course content

Course Content

Relational Database and Normalization

Entity-Relationship ModelEntity-Relationship Model

Databases can vary in size, containing different numbers of tables and relationships. This is why diagrams are utilized when creating databases, as they visually depict the database structure.

Let's familiarize ourselves with the most widely used diagram in database design - the entity-relationship model (ER model). Here's an example:

Here, we have two entities: School and Student. The School entity has attributes such as id, name, and location, while the Student entity has attributes such as id, name, and surname. A relationship between the Student and School entities exists - called "study".

We can represent it in relational databases’ tables with the foreign key:

The relationship “study” was represented like the foreign key (school_id column).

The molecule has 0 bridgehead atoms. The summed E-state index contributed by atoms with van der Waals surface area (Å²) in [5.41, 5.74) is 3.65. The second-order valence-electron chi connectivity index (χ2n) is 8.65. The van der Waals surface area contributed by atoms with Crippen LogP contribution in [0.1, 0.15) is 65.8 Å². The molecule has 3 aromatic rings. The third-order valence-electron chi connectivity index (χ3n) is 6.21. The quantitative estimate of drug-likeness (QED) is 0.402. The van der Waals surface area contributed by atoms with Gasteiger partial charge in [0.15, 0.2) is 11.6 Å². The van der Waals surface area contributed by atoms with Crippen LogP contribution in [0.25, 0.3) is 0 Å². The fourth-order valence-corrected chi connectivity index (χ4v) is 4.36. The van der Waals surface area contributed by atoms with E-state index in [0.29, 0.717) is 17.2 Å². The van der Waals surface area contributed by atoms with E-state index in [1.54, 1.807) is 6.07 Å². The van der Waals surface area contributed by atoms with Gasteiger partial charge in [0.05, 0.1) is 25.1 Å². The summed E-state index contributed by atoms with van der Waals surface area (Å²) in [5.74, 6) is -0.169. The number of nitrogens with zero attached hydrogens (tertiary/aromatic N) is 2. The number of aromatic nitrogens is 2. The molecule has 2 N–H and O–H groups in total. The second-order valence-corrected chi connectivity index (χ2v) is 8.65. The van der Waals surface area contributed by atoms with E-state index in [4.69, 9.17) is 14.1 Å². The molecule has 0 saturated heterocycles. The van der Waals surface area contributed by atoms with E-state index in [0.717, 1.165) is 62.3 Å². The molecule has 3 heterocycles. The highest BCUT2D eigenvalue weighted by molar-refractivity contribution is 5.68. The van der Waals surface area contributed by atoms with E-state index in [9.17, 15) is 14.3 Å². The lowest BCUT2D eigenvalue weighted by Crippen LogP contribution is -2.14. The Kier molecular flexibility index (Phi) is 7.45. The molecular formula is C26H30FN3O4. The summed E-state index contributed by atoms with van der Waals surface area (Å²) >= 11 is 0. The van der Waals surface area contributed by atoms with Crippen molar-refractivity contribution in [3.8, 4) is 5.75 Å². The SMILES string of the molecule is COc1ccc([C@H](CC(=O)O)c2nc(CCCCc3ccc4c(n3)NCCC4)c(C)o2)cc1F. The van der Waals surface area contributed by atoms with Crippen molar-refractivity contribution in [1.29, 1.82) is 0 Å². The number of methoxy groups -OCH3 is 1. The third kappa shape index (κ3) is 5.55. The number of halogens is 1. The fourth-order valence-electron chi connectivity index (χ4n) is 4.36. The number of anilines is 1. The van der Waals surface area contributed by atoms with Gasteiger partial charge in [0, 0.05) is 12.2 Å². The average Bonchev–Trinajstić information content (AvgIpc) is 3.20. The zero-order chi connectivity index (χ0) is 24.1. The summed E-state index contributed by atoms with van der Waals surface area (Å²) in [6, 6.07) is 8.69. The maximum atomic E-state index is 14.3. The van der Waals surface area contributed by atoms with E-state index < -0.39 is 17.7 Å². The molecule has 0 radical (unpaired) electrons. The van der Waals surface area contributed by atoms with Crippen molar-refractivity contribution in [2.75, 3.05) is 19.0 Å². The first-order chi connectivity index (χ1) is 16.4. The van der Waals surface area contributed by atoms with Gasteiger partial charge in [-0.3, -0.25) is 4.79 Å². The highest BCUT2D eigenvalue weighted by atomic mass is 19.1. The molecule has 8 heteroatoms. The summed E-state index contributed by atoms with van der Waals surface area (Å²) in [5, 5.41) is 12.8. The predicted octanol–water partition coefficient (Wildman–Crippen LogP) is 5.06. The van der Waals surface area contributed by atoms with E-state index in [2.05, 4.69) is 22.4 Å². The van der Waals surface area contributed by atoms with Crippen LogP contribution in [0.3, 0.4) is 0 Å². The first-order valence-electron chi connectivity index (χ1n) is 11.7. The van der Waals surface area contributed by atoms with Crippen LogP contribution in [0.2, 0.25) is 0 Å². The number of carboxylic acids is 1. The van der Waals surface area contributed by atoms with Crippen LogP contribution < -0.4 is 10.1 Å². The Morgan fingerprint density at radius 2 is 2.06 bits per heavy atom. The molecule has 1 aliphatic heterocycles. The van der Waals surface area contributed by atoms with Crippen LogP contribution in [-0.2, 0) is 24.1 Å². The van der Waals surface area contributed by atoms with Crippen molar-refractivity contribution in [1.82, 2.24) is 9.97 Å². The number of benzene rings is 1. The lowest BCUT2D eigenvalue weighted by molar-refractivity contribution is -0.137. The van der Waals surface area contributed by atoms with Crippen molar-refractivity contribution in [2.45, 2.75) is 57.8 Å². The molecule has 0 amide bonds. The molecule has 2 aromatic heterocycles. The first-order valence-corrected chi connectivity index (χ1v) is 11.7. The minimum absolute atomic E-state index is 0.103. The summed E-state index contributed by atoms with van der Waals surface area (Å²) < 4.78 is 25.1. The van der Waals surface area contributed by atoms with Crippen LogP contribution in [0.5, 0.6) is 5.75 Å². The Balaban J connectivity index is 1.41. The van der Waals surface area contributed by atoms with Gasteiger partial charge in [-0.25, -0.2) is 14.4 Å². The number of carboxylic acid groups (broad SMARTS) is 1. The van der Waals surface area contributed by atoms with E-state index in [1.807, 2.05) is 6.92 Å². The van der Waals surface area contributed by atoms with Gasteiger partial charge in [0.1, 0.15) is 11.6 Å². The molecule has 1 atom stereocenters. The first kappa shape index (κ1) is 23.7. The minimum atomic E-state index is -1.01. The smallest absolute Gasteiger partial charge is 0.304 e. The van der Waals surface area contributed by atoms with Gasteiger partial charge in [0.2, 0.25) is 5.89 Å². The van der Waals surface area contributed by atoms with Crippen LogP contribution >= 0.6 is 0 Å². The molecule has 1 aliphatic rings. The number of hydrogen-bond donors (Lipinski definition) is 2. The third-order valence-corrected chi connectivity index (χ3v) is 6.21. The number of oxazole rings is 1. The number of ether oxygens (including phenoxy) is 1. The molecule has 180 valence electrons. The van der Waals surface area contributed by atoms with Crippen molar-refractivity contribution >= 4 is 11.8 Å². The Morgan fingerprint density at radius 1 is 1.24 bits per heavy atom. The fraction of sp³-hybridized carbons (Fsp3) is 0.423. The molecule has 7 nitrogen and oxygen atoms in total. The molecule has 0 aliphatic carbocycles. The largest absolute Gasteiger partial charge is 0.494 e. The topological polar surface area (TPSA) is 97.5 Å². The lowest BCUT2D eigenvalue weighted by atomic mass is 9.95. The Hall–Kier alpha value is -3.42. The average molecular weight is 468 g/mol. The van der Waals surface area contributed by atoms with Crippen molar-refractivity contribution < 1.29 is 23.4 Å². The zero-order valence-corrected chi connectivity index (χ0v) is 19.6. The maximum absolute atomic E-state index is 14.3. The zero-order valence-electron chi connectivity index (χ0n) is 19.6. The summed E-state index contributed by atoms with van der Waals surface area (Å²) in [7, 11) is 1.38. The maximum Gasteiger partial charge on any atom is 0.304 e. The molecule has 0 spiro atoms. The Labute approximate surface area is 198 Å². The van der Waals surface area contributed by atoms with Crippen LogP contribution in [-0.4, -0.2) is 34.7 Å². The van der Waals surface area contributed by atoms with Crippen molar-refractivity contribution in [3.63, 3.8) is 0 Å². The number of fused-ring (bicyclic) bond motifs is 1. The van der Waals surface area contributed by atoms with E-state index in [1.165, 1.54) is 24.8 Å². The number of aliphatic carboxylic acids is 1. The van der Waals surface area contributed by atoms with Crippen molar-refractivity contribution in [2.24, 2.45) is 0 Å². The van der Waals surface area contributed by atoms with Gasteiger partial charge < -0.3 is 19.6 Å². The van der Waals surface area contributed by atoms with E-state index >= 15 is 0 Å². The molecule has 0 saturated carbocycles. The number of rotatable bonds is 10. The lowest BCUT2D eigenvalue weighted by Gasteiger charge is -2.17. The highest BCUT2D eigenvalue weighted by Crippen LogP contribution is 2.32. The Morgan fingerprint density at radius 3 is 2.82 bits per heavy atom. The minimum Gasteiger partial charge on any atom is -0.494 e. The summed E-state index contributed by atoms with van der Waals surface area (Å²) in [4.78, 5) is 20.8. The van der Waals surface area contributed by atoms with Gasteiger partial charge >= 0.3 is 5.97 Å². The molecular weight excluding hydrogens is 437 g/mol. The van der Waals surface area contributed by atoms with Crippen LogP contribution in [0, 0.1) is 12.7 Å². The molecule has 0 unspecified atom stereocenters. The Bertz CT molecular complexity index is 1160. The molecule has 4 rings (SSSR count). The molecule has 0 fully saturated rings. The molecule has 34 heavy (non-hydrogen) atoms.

The models help to create a database structure.


"There are three fundamental concepts in the ER model:

  • Entities - real or abstract objects, such as schools and students.
    Shape: Rectangle.
  • Attributes - characteristics or parameters for entities (e.g., location, founding year for a school, age, group for a student, etc.).
    Shape: Ellipse (Circle).
  • Relationships - types of interactions between entities or attributes.
    Shape: Rhombus.

You can view the shapes of these components in the following picture:"

Modern Entity-relation diagram presentation

Attribute shapes occupy a considerable amount of space. Therefore, these diagrams can be represented in another version:

Here, you can see a one-column table where the header represents the entity and the rows correspond to the attributes of this entity.


Choose the shapes:

The Entity shape is
_ _ _

The Attribute shape is
_ _ _

The Relationship shape is
_ _ _

Click or drag`n`drop items and fill in the blanks

Elipse (Circle)

Section 1.

Chapter 3